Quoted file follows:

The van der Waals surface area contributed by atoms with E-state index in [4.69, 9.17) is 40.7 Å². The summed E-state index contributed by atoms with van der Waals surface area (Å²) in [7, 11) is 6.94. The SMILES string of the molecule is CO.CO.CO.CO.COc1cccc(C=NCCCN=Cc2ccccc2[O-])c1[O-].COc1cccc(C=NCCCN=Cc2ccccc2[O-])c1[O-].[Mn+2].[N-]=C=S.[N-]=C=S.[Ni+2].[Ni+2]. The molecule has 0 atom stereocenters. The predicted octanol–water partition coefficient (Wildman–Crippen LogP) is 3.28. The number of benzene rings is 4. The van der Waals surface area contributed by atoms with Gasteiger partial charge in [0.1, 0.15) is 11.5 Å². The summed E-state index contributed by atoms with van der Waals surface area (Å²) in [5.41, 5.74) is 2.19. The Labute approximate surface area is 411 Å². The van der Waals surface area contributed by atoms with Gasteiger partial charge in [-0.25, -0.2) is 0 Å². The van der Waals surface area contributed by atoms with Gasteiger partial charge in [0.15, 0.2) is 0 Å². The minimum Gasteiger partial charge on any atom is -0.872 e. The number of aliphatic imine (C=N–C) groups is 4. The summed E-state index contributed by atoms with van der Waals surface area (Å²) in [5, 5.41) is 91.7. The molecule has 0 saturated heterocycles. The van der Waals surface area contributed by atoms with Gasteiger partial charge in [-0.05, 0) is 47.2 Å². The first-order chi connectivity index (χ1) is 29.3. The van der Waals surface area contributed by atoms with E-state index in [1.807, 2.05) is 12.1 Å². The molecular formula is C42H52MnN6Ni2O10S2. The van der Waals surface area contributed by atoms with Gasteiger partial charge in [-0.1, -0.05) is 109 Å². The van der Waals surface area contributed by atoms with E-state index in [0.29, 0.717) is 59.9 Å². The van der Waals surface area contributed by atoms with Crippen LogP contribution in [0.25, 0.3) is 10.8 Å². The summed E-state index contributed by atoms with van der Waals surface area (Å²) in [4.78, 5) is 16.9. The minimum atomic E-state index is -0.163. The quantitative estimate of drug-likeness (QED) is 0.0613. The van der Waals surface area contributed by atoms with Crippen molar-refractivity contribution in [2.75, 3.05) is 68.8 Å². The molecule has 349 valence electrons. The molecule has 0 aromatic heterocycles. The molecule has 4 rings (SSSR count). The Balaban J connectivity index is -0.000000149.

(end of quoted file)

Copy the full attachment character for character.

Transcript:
The van der Waals surface area contributed by atoms with E-state index in [4.69, 9.17) is 40.7 Å². The summed E-state index contributed by atoms with van der Waals surface area (Å²) in [7, 11) is 6.94. The SMILES string of the molecule is CO.CO.CO.CO.COc1cccc(C=NCCCN=Cc2ccccc2[O-])c1[O-].COc1cccc(C=NCCCN=Cc2ccccc2[O-])c1[O-].[Mn+2].[N-]=C=S.[N-]=C=S.[Ni+2].[Ni+2]. The molecule has 0 atom stereocenters. The predicted octanol–water partition coefficient (Wildman–Crippen LogP) is 3.28. The number of benzene rings is 4. The van der Waals surface area contributed by atoms with Gasteiger partial charge in [0.1, 0.15) is 11.5 Å². The summed E-state index contributed by atoms with van der Waals surface area (Å²) in [5.41, 5.74) is 2.19. The Labute approximate surface area is 411 Å². The van der Waals surface area contributed by atoms with Gasteiger partial charge in [-0.25, -0.2) is 0 Å². The van der Waals surface area contributed by atoms with Gasteiger partial charge in [0.15, 0.2) is 0 Å². The minimum Gasteiger partial charge on any atom is -0.872 e. The number of aliphatic imine (C=N–C) groups is 4. The summed E-state index contributed by atoms with van der Waals surface area (Å²) in [5, 5.41) is 91.7. The molecule has 0 saturated heterocycles. The van der Waals surface area contributed by atoms with Gasteiger partial charge in [-0.05, 0) is 47.2 Å². The first-order chi connectivity index (χ1) is 29.3. The van der Waals surface area contributed by atoms with E-state index in [1.807, 2.05) is 12.1 Å². The molecular formula is C42H52MnN6Ni2O10S2. The van der Waals surface area contributed by atoms with Gasteiger partial charge in [-0.1, -0.05) is 109 Å². The van der Waals surface area contributed by atoms with E-state index in [0.29, 0.717) is 59.9 Å². The van der Waals surface area contributed by atoms with Crippen LogP contribution in [0.25, 0.3) is 10.8 Å². The summed E-state index contributed by atoms with van der Waals surface area (Å²) in [4.78, 5) is 16.9. The minimum atomic E-state index is -0.163. The quantitative estimate of drug-likeness (QED) is 0.0613. The van der Waals surface area contributed by atoms with Crippen molar-refractivity contribution in [2.75, 3.05) is 68.8 Å². The molecule has 349 valence electrons. The molecule has 0 aromatic heterocycles. The molecule has 4 rings (SSSR count). The Balaban J connectivity index is -0.000000149.